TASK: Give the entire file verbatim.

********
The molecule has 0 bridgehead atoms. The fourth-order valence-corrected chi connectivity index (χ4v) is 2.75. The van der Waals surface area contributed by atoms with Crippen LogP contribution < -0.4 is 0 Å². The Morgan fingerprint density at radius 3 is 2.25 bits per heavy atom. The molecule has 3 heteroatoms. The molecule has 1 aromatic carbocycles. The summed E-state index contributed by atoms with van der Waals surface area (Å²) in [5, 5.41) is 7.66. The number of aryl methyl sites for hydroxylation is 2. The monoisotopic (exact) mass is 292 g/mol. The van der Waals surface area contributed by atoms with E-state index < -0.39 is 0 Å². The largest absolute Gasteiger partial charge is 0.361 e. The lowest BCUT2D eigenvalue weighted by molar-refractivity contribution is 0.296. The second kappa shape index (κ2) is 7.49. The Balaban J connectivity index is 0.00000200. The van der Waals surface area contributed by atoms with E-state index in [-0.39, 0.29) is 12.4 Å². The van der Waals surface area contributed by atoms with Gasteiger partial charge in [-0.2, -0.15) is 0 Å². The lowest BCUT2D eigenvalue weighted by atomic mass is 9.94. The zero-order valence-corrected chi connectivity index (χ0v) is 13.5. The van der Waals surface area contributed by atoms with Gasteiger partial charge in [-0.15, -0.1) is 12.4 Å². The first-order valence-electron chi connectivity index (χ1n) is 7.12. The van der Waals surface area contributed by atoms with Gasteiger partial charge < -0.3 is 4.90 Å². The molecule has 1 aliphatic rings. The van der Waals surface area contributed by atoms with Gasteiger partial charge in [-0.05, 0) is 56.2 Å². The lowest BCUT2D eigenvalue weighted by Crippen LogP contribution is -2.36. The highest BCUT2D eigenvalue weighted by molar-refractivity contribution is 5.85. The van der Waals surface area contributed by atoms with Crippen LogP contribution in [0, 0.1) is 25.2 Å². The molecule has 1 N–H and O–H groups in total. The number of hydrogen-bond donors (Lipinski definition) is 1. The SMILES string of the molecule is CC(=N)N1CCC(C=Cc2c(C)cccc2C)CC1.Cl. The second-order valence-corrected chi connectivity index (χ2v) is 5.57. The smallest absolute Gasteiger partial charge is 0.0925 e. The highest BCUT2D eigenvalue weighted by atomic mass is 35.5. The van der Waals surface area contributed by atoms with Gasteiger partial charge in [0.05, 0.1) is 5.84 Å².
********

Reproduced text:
The molecule has 0 bridgehead atoms. The fourth-order valence-corrected chi connectivity index (χ4v) is 2.75. The van der Waals surface area contributed by atoms with Crippen LogP contribution < -0.4 is 0 Å². The Morgan fingerprint density at radius 3 is 2.25 bits per heavy atom. The molecule has 3 heteroatoms. The molecule has 1 aromatic carbocycles. The summed E-state index contributed by atoms with van der Waals surface area (Å²) in [5, 5.41) is 7.66. The number of aryl methyl sites for hydroxylation is 2. The monoisotopic (exact) mass is 292 g/mol. The van der Waals surface area contributed by atoms with E-state index < -0.39 is 0 Å². The largest absolute Gasteiger partial charge is 0.361 e. The lowest BCUT2D eigenvalue weighted by molar-refractivity contribution is 0.296. The second kappa shape index (κ2) is 7.49. The Balaban J connectivity index is 0.00000200. The van der Waals surface area contributed by atoms with E-state index in [-0.39, 0.29) is 12.4 Å². The van der Waals surface area contributed by atoms with Gasteiger partial charge in [-0.2, -0.15) is 0 Å². The lowest BCUT2D eigenvalue weighted by atomic mass is 9.94. The zero-order valence-corrected chi connectivity index (χ0v) is 13.5. The van der Waals surface area contributed by atoms with Gasteiger partial charge in [-0.15, -0.1) is 12.4 Å². The first-order valence-electron chi connectivity index (χ1n) is 7.12. The van der Waals surface area contributed by atoms with Gasteiger partial charge < -0.3 is 4.90 Å². The molecule has 1 aliphatic rings. The van der Waals surface area contributed by atoms with Gasteiger partial charge in [-0.05, 0) is 56.2 Å². The lowest BCUT2D eigenvalue weighted by Crippen LogP contribution is -2.36. The highest BCUT2D eigenvalue weighted by molar-refractivity contribution is 5.85. The van der Waals surface area contributed by atoms with Crippen LogP contribution in [0, 0.1) is 25.2 Å². The molecule has 1 N–H and O–H groups in total. The number of hydrogen-bond donors (Lipinski definition) is 1. The SMILES string of the molecule is CC(=N)N1CCC(C=Cc2c(C)cccc2C)CC1.Cl. The second-order valence-corrected chi connectivity index (χ2v) is 5.57. The smallest absolute Gasteiger partial charge is 0.0925 e. The highest BCUT2D eigenvalue weighted by atomic mass is 35.5. The van der Waals surface area contributed by atoms with Gasteiger partial charge in [0.05, 0.1) is 5.84 Å².